Once basic proficiency is developed in simple tasks (such as the short pulse, long pulse, penciling, and painting), practice should be randomly sequenced (rather than blocked into practice of a single skill). In addition, practice should be distributed over a number of shorter sessions, rather than massed into fewer, but longer sessions. For more information on design of effective and efficient practice sessions, see Motor Learning and Performance (Schmidt & Wrisberg, 2008).

Drill 1-Basic Skills in Nozzle Operation: The starting point in developing a high level of proficiency in nozzle use is to gain familiarity with the nozzle(s) you will be using including performance characteristics such as flow rate, operating pressure, and nozzle controls (i.e., shutoff, pattern, flow). In addition, firefighters should build skill in basic nozzle techniques such as the short pulse, long pulse, penciling, and painting while in a fixed position. Click on the following link to download the instructional plan for Drill 1 in PDF format.

Hose and Nozzle Technique Drill 1 Instructional Plan

Firefighting is team based. After firefighters have demonstrated individual proficiency in basic nozzle techniques from a fixed position, the next step is to apply these techniques in a team context.

Drill 2-Hose Handling and Nozzle Operation: Firefighters often lose focus on nozzle technique and operation when they are moving. This drill provides an opportunity for the firefighter with the nozzle and backup firefighter to develop a coordinated approach to movement and operation.

Drill 3-Nozzle Operation Inside Compartments: Deployment of hoselines inside a building requires a somewhat different set of skills than simply moving forward and backward. Movement of hoselines around corners and adjustment of nozzle pattern to cool gases in hallways and varied size compartments are important additions to the firefighters’ skill set and provide the next step in developing proficiency in nozzle use.

Drills 2 and 3 will be addressed in the next post in this series. Subsequent posts will address door entry procedures, indirect attack, and will introduce the concept of battle drills to build skill in dealing with worsening conditions or other emergencies while operating inside burning buildings.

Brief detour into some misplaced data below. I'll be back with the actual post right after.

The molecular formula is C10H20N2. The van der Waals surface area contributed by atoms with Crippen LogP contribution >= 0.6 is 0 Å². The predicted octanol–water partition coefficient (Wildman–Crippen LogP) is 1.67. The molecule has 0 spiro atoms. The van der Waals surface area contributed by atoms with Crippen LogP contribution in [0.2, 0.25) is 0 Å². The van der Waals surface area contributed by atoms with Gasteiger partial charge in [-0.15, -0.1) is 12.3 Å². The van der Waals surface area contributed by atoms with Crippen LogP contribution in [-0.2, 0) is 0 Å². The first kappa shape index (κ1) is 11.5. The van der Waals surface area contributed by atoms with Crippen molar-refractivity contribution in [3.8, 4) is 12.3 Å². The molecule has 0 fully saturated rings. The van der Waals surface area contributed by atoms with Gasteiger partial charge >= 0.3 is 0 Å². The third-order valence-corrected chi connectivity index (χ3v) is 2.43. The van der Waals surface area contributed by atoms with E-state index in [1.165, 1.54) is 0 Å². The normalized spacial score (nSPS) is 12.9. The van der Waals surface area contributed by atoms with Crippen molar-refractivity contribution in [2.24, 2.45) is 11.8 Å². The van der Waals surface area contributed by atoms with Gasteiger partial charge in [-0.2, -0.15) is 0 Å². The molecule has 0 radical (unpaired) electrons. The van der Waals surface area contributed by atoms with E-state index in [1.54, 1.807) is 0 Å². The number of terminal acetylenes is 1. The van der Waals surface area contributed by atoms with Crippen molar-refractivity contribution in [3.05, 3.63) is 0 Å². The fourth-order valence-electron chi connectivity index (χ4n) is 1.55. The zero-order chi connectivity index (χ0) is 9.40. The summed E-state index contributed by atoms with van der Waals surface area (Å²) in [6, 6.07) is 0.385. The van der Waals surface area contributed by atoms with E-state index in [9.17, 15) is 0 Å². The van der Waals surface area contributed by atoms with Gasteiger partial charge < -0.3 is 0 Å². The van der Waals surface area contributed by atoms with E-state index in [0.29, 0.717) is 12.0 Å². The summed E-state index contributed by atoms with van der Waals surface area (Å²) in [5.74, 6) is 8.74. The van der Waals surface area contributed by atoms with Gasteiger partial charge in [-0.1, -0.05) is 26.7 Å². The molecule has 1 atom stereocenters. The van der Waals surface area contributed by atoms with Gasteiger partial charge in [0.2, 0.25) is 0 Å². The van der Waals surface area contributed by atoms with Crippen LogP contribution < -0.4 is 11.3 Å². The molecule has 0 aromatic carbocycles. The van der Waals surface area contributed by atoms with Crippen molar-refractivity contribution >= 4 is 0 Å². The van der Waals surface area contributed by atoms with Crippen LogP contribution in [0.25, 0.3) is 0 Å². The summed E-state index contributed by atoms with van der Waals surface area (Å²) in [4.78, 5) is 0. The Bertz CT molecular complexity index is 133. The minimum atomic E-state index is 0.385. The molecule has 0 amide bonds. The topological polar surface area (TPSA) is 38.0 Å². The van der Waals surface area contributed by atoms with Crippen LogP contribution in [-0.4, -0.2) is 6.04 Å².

Master Your Craft

Ed Hartin, MS, EFO, MIFIreE, CFO


Hartin, E. (2004). Theoretical foundations of fire service instructor training (unpublished manuscript available from the author). Portland State University.

Allen, C. R. (1919). The instructor the man and the job. Philadelphia, PA: J. B. Lippencott Company. Prosser, C. A., & Allen, C. R. (1925). Vocational education in a democracy. New York: The Century Company.

Schmidt, R. & Wrisberg, C. (2008). Motor learning and performance (4th ed.). Champaign, IL: Human Kinetics.

Reigeluth, C. (1999). Elaboration theory: Guidance for scope and sequence decisions. In C.M. Reigeluth (Ed.) Instructional-design theories and models: A new paradigm of instructional theory volume II. Mawah, NH: Lawrence Erlbaum Associates.

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3 Responses to “Basic Nozzle Techniques and Hose Handling”

  1. laurence delorme Says:

    hello Ed,

    i add the links to the translation of this great article:

    link to the drill 1:

  2. Blog Archive » Nozzle Techniques & Hose Handling: Part 3 | Compartment Fire Behavior Says:

    […] Basic Nozzle Techniques & Hose Handling […]

  3. Blog Archive » Nozzle Techniques & Hose Handling: Part 4 | Compartment Fire Behavior Says:

    […] Basic Nozzle Techniques & Hose Handling […]